Tom Thibodeau doesn't usually like propping up the standout members of the Chicago Bulls when it comes to the league's award races. He instead prefers focusing on team basketball and eschewing the allure of those individual honors.
But he's breaking his own rule for Taj Gibson and the Sixth Man of the Year race, which should say something about the candidacy of the backup big man:
CSN Chicago: Thibodeau hopes Gibson is 'recognized' as Sixth Man of the Year http://t.co/5dbbqaU5Pd— Bulls LockerPulse (@BullsPulse) March 23, 2014
Gibson has come off the bench 61 times for the Bulls heading into their Saturday night contest against the Philadelphia 76ers. When doing so, he's averaged a solid 12.4 points and 6.4 rebounds per game, numbers that don't fully encapsulate the extent of his value.
After all, the power forward is a huge contributor on both ends of the floor.
"The things that he does for our team are all team-oriented," Thibodeau told CSNChicago.com's Mark Strotman. "He plays great defense, challenges shots, guards everybody, runs the floor hard, sets great screens, does his job. Offensively gets deep post position, gets quality shots up, when the second guy comes he makes the play, he’s gotten comfortable in pick and roll situations."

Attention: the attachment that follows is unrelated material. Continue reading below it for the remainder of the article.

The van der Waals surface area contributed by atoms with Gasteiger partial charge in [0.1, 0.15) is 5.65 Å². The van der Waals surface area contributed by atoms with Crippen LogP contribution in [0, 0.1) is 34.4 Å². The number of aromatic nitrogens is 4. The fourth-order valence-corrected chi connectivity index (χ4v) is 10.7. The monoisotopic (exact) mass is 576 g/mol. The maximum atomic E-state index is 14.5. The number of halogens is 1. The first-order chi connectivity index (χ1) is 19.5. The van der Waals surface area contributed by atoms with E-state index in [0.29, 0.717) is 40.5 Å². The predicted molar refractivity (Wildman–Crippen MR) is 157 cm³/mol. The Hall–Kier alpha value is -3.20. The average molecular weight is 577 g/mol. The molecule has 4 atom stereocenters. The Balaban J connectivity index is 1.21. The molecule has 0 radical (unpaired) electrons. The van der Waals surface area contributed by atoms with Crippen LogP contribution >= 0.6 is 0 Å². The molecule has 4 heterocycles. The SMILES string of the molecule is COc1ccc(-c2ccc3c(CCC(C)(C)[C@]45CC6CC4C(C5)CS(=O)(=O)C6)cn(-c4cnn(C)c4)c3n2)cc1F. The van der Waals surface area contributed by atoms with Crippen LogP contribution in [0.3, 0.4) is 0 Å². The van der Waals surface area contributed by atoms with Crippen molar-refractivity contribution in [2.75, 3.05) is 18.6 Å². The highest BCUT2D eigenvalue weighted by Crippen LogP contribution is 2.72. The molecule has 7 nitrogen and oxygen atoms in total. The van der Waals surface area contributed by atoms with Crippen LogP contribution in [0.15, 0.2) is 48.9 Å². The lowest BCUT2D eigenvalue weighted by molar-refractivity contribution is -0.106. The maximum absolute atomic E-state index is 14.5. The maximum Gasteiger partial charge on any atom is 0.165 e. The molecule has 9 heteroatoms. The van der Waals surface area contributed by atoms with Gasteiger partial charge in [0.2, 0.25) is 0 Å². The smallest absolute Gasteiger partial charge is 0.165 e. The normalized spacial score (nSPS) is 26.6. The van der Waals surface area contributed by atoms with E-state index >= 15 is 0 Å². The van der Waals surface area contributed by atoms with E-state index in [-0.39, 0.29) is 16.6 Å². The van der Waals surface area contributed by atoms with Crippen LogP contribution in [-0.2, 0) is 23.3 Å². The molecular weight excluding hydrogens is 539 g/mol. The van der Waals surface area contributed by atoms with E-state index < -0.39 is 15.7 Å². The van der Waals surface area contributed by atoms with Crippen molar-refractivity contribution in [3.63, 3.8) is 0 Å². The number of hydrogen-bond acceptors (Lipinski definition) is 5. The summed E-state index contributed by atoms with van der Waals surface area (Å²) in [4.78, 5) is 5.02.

And you don't just have to take Thibs' word for it, as the numbers speak for themselves too. According to Basketball-Reference.com, the Bulls are scoring four more points per 100 possessions and allowing 0.4 fewer over the same stretch when he's on the court.
Is it any wonder that Thibodeau was quite blunt when talking to Strotman? He went as far as saying, "I think he’s had a terrific year for us, and I hope he does get recognized."
Who should win Sixth Man of the Year
Unfortunately for Gibson, there are quite a few players with legitimate shots at Sixth Man of the Year. Additionally, as Steve Perrin explained for ClipsNation.com, "It's difficult to imagine a 13.3 ppg scorer winning out over a 19 ppg scorer given the history of the award."
When I last wrote about the NBA's award odds, I had Jamal Crawford, Reggie Jackson and Manu Ginobili as the leading candidates but also mentioned Gibson and Markieff Morris as players "making strong cases to stand on the Sixth Man of the Year podium."
There's a laundry list of contenders, and we have yet to find any preponderance of evidence pointing toward just one individual as the expected winner.
Despite Thibodeau's endorsement, Gibson still has his work cut out for him. You know, as if the Bulls needed any more motivation.